One of the major problems bedevilling the African governance mosaic is the lack of consistency, even in those countries where one could have thought a solid culture of governance had been established.
Take Senegal, for instance.
Senegal can easily be categorised as an oddity in African politics, a rather stable country where democracy seems to have taken root since the single-party and/or military dictatorships in many other African countries through the first three decades after Independence.
After it gained a measure of independence from France in 1960 — just “a measure” because of the franc-zone albatross imposed by the French as they were leaving, which meant the continuation of economic servitude, which is only now being challenged by those soldier-boys in Mali, Niger and Burkina Faso, who are trying to delink from Paris.
It is to be remembered that Senegal was one of the French colonial possessions that voted “Oui” in 1960 at the same time as Guinea’s Ahmed Sekou Toure voted “Non” to French neo-colonial hoodwinks of the “Franc Zone”.
Independent Senegal was left in the hands of Leopold Sedar Senghor, a suave, soft-spoken poet, who espoused the philosophy of “Negritude,” roughly translated into Blackness, borrowed from the Caribbean diaspora.
In a country heavily oversubscribed by a particularly conservative form of Sufist Islam, it was no mean feat that Senghor — with a French wife to boot —was allowed to lead the country for so many years.
Part of the explanation for this is that Senghor was apt at conciliating himself with the all-powerful marabouts who dominate, to this day, Senegalese mosques and madrassat. By keeping them sweet with state largesse, he kept the Senegalese Ulema in his corner for all the time he was in power.
These institutions retain those mythical powers to this day, and this has manifested itself in various nefarious ways, including gender-based violence against young women and girls and the despicable practice of forced beggary, which is encouraged and practised by pseudo-religious groups that claim it is easier to beg as a way life than to get a modern education.
To this day, these institutions hold sway in Senegalese society and very few voices are raised to counter or challenge them for fear of the grips exercised by maraboutism.
Although the country was firmly under the tutelage of France, and Senghor himself was an avowed Francophile — after his retirement he went to live and died in France in 2000 — his political thought accepted basic tenets of political pluralism and allowed some leeway to official opposition parties, among whom, most notably, Abdoulaye Wade.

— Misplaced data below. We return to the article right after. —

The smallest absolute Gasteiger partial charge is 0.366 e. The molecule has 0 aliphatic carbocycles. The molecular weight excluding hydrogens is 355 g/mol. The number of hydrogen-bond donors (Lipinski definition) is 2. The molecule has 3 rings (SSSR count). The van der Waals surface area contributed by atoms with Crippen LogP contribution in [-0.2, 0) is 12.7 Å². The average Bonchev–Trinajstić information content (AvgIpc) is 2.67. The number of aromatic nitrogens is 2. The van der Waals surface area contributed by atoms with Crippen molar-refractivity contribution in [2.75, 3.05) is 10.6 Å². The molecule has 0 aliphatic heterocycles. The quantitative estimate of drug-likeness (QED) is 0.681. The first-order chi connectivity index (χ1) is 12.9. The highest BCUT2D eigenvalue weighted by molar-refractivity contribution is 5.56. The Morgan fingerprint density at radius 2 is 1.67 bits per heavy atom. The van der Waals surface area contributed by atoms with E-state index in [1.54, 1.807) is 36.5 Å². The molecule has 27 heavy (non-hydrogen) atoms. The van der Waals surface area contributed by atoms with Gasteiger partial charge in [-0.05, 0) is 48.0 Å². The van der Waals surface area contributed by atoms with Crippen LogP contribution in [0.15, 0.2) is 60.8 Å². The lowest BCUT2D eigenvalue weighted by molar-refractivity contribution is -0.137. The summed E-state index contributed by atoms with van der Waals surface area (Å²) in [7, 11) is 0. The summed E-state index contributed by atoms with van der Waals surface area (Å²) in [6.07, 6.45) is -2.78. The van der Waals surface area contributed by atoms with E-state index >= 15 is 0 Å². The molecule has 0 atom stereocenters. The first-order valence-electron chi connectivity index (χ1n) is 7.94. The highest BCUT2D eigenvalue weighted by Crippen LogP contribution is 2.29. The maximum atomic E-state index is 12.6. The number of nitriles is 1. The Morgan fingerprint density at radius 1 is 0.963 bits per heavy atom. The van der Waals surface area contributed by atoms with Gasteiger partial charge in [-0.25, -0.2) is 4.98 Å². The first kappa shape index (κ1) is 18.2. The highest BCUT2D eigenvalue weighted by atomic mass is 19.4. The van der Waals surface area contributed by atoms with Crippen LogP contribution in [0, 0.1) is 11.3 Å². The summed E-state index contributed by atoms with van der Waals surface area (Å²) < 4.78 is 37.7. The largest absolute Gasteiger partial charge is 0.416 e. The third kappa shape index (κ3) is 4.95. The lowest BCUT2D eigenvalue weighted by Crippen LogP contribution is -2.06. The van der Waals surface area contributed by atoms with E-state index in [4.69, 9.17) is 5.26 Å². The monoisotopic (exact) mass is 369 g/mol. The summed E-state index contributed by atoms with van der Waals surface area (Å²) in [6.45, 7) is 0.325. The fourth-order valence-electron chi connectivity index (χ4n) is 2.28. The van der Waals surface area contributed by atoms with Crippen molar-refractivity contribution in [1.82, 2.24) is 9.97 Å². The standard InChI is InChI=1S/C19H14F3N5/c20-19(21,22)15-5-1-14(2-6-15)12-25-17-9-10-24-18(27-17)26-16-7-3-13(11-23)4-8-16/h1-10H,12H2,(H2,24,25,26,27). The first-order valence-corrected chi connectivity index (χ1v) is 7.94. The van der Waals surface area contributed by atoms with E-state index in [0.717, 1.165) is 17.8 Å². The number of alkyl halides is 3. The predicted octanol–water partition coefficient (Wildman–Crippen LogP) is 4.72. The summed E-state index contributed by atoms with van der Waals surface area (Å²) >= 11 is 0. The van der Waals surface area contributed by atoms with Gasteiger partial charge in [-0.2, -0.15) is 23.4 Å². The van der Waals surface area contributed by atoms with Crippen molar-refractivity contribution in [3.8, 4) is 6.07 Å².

This latter, though officially tolerated by Senghor and protected by the country’s constitution, Wade was frequently in and out of prison, often alternating prison cells with Cabinet ministerial seats on numerous occasions, before he finally won the presidential election in 2000.
This highly trained intellectual mind, who had spent half his life fighting for pluralism and a limit to excessive executive powers and the number of years a president can serve before handing over power to someone else, was himself caught in the same trap when he was president. When time came for him to vacate the presidency, he in effect wanted to run for an unconstitutional third term. He failed.
The attempt by Wade to stand against the constitution, and his later attempt to install his son, Karim, caused the death of scores of people but, finally, he was defeated and Macky Sall won the presidency in 2012.
Macky Sall, in turn, has now indicated that he has been bitten by the same bug that bit his predecessor: He did not want to leave power and, after his attempt to stay was defeated, he chose to stay on via a proxy. After this also failed, Sall has opted to postpone the country’s elections sine die.
It looks like the jinx that has haunted African governance refuses to die; rather, it only experiences occasional epileptic fits — allowing for rays of democratic hope to pierce the dark clouds of dictatorship — and then rearing its ugly head afresh.
It now looks like Sall has painted himself and his country into a corner. He has doggedly tried to discredit his strongest challenger, a young, firebrand Ousmane Sonko, who has massive support among young Senegalese.
Sall even orchestrated fake charges of corruption against him but they have failed to wash, and Sonko’s popularity is refusing to dwindle.
Now, Sall is facing the daunting prospect of finally having to give in to the reality of having to face up to an implacable opponent who comes to power despite the best efforts of his predecessor.
Such an eventuality naturally creates bad blood and political animus between any two such protagonists in any country, and is often exacerbated by the numbers of their supporters, whose lives and livelihoods are intrinsically intertwined with the political fortunes of their principals.
Many of our unending civil wars have their origins in such circumstances, which make an election is a zero-sum game, where all is won or all is lost.
Senegal’s reputation will continue to suffer, for now.
Ulimwengu is now on YouTube via jeneralionline tv. E-mail: [email protected]